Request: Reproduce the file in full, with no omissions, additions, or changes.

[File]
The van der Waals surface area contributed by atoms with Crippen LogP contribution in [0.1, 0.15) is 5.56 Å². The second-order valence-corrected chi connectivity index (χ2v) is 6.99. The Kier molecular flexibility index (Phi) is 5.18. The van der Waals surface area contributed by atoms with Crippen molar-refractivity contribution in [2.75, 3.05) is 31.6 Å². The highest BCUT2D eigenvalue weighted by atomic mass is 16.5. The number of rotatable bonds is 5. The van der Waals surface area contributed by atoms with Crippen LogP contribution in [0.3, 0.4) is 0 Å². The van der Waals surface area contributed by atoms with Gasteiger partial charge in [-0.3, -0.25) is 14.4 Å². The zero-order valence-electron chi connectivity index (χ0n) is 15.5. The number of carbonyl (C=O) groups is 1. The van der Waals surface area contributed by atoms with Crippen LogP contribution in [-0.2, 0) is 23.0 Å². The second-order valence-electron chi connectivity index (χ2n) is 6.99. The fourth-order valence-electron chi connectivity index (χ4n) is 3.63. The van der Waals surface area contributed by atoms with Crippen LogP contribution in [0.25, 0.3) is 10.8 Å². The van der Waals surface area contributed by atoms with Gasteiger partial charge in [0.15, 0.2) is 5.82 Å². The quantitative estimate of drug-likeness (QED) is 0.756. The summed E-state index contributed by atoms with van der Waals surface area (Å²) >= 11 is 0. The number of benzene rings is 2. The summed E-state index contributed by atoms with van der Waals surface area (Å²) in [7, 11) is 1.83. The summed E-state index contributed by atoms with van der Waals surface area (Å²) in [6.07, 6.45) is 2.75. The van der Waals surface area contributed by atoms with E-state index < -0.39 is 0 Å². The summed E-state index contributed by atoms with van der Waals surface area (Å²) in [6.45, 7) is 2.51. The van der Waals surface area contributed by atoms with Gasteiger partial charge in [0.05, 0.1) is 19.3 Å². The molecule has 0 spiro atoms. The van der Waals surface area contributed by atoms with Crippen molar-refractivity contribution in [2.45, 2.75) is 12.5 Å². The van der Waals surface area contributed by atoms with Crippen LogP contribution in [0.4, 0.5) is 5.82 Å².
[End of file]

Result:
The van der Waals surface area contributed by atoms with Crippen LogP contribution in [0.1, 0.15) is 5.56 Å². The second-order valence-corrected chi connectivity index (χ2v) is 6.99. The Kier molecular flexibility index (Phi) is 5.18. The van der Waals surface area contributed by atoms with Crippen molar-refractivity contribution in [2.75, 3.05) is 31.6 Å². The highest BCUT2D eigenvalue weighted by atomic mass is 16.5. The number of rotatable bonds is 5. The van der Waals surface area contributed by atoms with Crippen LogP contribution in [0.3, 0.4) is 0 Å². The van der Waals surface area contributed by atoms with Gasteiger partial charge in [-0.3, -0.25) is 14.4 Å². The zero-order valence-electron chi connectivity index (χ0n) is 15.5. The number of carbonyl (C=O) groups is 1. The van der Waals surface area contributed by atoms with Crippen LogP contribution in [-0.2, 0) is 23.0 Å². The second-order valence-electron chi connectivity index (χ2n) is 6.99. The fourth-order valence-electron chi connectivity index (χ4n) is 3.63. The van der Waals surface area contributed by atoms with Crippen LogP contribution in [0.25, 0.3) is 10.8 Å². The van der Waals surface area contributed by atoms with Gasteiger partial charge in [0.15, 0.2) is 5.82 Å². The quantitative estimate of drug-likeness (QED) is 0.756. The summed E-state index contributed by atoms with van der Waals surface area (Å²) >= 11 is 0. The number of benzene rings is 2. The summed E-state index contributed by atoms with van der Waals surface area (Å²) in [7, 11) is 1.83. The summed E-state index contributed by atoms with van der Waals surface area (Å²) in [6.07, 6.45) is 2.75. The van der Waals surface area contributed by atoms with E-state index < -0.39 is 0 Å². The summed E-state index contributed by atoms with van der Waals surface area (Å²) in [6.45, 7) is 2.51. The van der Waals surface area contributed by atoms with Gasteiger partial charge in [0.05, 0.1) is 19.3 Å². The molecule has 0 spiro atoms. The van der Waals surface area contributed by atoms with Crippen molar-refractivity contribution in [2.45, 2.75) is 12.5 Å². The van der Waals surface area contributed by atoms with Crippen LogP contribution in [0.4, 0.5) is 5.82 Å².